Criminals beware. By the end of this year, law enforcement officers of TV's "What'cha gonna do" fame will have another tool to track you down. The Team Leader vest integrates digital video, still camera, voice recorder, barcode scanner, and specialized sensors into a rugged, weatherproof unit. This system, originally developed for the U.S. Department of Energy for immigration, captures and uses satellite images, terrain features, architectural drawings, site plans, as well as other information to investigate a crime scene. Incorporating an IBM-compatible personal computer, the vest serves as a portable library with access to maps, facility floor plans, data bases, reports, forms investigation protocols, and scientific technical and legal reference materials. Information gathered at the scenes can be disseminated instantly via fax, e-mail, or wireless LAN lines to a base station. Up to eight Team Leaders can exchange information and communications simultaneously. "If Team Leader were deployed at a murder site, for example, investigators could use the unit to track their routes and create a detailed map of the scene," says Dan Irwin, Team Leader project manager at Pacific Northwest Laboratory. "Upon discovery of the murder weapon, investigators could link the evidence to its geographical position with laser measurements and positional data, capture still and video images, and record detailed audio and text notes. The digitized evidence would be transferred immediately to an evidence custodian and could be recalled months or years later during a trial through its assigned barcode." FAX: (509) 375-2242.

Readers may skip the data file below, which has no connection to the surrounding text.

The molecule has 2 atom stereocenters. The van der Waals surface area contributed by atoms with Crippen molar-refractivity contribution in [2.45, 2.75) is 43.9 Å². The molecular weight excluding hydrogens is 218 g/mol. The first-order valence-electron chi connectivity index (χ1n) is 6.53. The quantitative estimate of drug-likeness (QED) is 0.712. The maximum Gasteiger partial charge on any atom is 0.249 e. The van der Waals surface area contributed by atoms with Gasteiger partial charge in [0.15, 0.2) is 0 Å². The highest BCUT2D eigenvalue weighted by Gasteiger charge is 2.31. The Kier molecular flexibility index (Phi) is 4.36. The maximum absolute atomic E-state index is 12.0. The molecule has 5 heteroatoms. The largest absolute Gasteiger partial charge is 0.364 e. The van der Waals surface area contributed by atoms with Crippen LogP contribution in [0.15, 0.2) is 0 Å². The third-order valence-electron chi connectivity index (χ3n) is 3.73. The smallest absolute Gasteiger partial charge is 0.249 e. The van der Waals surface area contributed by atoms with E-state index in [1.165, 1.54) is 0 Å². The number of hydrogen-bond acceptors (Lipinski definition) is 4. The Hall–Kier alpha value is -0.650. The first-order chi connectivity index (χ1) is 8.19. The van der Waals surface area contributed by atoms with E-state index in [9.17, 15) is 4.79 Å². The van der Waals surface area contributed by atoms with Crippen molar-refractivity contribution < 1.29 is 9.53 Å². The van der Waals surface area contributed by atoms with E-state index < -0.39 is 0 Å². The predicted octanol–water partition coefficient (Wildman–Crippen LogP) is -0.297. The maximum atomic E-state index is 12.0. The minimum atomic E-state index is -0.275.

Healthcare might seem to be an unlikely target application for the Internet of Things technology, but recent developments show small ways that big-data is going to make an impact on patient care moving into the future.
As energy efficiency becomes more and more a concern for makers of electronics devices, researchers are coming up with new ways to harvest energy from sound vibration, footsteps, and even electromagnetic fields in the air.
The government wants to study your brain, and DARPA wants to use similar information to give robots true autonomy beyond any artificial intelligence developed to date. Sound like science fiction? It's not.
A quick look into the merger of two powerhouse 3D printing OEMs and the new leader in rapid prototyping solutions, Stratasys. The industrial revolution is now led by 3D printing and engineers are given the opportunity to fully maximize their design capabilities, reduce their time-to-market and functionally test prototypes cheaper, faster and easier. Bruce Bradshaw, Director of Marketing in North America, will explore the large product offering and variety of materials that will help CAD designers articulate their product design with actual, physical prototypes. This broadcast will dive deep into technical information including application specific stories from real world customers and their experiences with 3D printing. 3D Printing is